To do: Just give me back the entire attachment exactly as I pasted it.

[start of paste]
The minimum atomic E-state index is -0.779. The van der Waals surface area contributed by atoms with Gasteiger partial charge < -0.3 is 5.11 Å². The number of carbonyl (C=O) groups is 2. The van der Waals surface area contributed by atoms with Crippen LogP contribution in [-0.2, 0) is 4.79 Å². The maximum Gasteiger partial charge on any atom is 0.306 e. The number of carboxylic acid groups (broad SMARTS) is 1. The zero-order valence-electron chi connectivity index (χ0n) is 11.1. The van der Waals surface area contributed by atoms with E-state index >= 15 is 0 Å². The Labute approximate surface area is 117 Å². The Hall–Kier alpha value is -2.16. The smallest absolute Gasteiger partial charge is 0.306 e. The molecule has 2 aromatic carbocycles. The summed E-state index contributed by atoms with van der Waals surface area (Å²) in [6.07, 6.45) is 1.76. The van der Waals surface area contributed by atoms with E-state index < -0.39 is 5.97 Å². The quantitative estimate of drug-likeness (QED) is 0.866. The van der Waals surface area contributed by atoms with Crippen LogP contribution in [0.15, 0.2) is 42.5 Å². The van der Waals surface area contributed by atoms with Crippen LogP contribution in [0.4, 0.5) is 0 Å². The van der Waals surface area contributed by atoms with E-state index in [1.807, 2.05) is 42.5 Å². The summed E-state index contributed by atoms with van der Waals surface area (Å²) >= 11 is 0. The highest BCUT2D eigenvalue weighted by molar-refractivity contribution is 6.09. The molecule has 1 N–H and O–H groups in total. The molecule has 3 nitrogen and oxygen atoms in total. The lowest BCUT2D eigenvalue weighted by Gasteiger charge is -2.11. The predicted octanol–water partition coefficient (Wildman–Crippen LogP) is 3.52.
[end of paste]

The minimum atomic E-state index is -0.779. The van der Waals surface area contributed by atoms with Gasteiger partial charge < -0.3 is 5.11 Å². The number of carbonyl (C=O) groups is 2. The van der Waals surface area contributed by atoms with Crippen LogP contribution in [-0.2, 0) is 4.79 Å². The maximum Gasteiger partial charge on any atom is 0.306 e. The number of carboxylic acid groups (broad SMARTS) is 1. The zero-order valence-electron chi connectivity index (χ0n) is 11.1. The van der Waals surface area contributed by atoms with E-state index >= 15 is 0 Å². The Labute approximate surface area is 117 Å². The Hall–Kier alpha value is -2.16. The smallest absolute Gasteiger partial charge is 0.306 e. The molecule has 2 aromatic carbocycles. The summed E-state index contributed by atoms with van der Waals surface area (Å²) in [6.07, 6.45) is 1.76. The van der Waals surface area contributed by atoms with E-state index < -0.39 is 5.97 Å². The quantitative estimate of drug-likeness (QED) is 0.866. The van der Waals surface area contributed by atoms with Crippen LogP contribution in [0.15, 0.2) is 42.5 Å². The van der Waals surface area contributed by atoms with Crippen LogP contribution in [0.4, 0.5) is 0 Å². The van der Waals surface area contributed by atoms with E-state index in [1.807, 2.05) is 42.5 Å². The summed E-state index contributed by atoms with van der Waals surface area (Å²) >= 11 is 0. The highest BCUT2D eigenvalue weighted by molar-refractivity contribution is 6.09. The molecule has 1 N–H and O–H groups in total. The molecule has 3 nitrogen and oxygen atoms in total. The lowest BCUT2D eigenvalue weighted by Gasteiger charge is -2.11. The predicted octanol–water partition coefficient (Wildman–Crippen LogP) is 3.52.